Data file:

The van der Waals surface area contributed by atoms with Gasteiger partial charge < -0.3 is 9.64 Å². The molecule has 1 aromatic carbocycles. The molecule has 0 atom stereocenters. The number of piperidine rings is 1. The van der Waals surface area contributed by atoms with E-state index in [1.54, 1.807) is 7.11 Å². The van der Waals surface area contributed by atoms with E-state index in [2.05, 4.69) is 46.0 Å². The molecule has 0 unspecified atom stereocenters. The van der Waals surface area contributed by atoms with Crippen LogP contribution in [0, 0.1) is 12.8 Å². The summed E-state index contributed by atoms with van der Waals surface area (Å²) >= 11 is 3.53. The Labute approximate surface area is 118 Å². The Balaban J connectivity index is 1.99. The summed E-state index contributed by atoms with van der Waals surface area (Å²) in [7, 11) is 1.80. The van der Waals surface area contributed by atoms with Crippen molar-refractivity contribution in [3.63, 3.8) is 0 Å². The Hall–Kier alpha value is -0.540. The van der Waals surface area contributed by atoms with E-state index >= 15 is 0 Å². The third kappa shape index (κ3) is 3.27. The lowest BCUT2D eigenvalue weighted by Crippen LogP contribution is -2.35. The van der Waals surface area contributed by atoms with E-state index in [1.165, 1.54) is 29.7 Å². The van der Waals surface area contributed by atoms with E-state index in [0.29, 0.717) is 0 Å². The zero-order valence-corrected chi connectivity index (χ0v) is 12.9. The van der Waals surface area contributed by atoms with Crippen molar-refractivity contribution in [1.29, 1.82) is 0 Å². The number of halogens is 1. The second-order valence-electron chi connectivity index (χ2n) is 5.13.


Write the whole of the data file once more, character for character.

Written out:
The van der Waals surface area contributed by atoms with Gasteiger partial charge < -0.3 is 9.64 Å². The molecule has 1 aromatic carbocycles. The molecule has 0 atom stereocenters. The number of piperidine rings is 1. The van der Waals surface area contributed by atoms with E-state index in [1.54, 1.807) is 7.11 Å². The van der Waals surface area contributed by atoms with E-state index in [2.05, 4.69) is 46.0 Å². The molecule has 0 unspecified atom stereocenters. The van der Waals surface area contributed by atoms with Crippen LogP contribution in [0, 0.1) is 12.8 Å². The summed E-state index contributed by atoms with van der Waals surface area (Å²) >= 11 is 3.53. The Labute approximate surface area is 118 Å². The Balaban J connectivity index is 1.99. The summed E-state index contributed by atoms with van der Waals surface area (Å²) in [7, 11) is 1.80. The van der Waals surface area contributed by atoms with Crippen molar-refractivity contribution in [3.63, 3.8) is 0 Å². The Hall–Kier alpha value is -0.540. The van der Waals surface area contributed by atoms with E-state index >= 15 is 0 Å². The third kappa shape index (κ3) is 3.27. The lowest BCUT2D eigenvalue weighted by Crippen LogP contribution is -2.35. The van der Waals surface area contributed by atoms with E-state index in [1.165, 1.54) is 29.7 Å². The van der Waals surface area contributed by atoms with E-state index in [0.29, 0.717) is 0 Å². The zero-order valence-corrected chi connectivity index (χ0v) is 12.9. The van der Waals surface area contributed by atoms with Crippen molar-refractivity contribution in [1.29, 1.82) is 0 Å². The number of halogens is 1. The second-order valence-electron chi connectivity index (χ2n) is 5.13.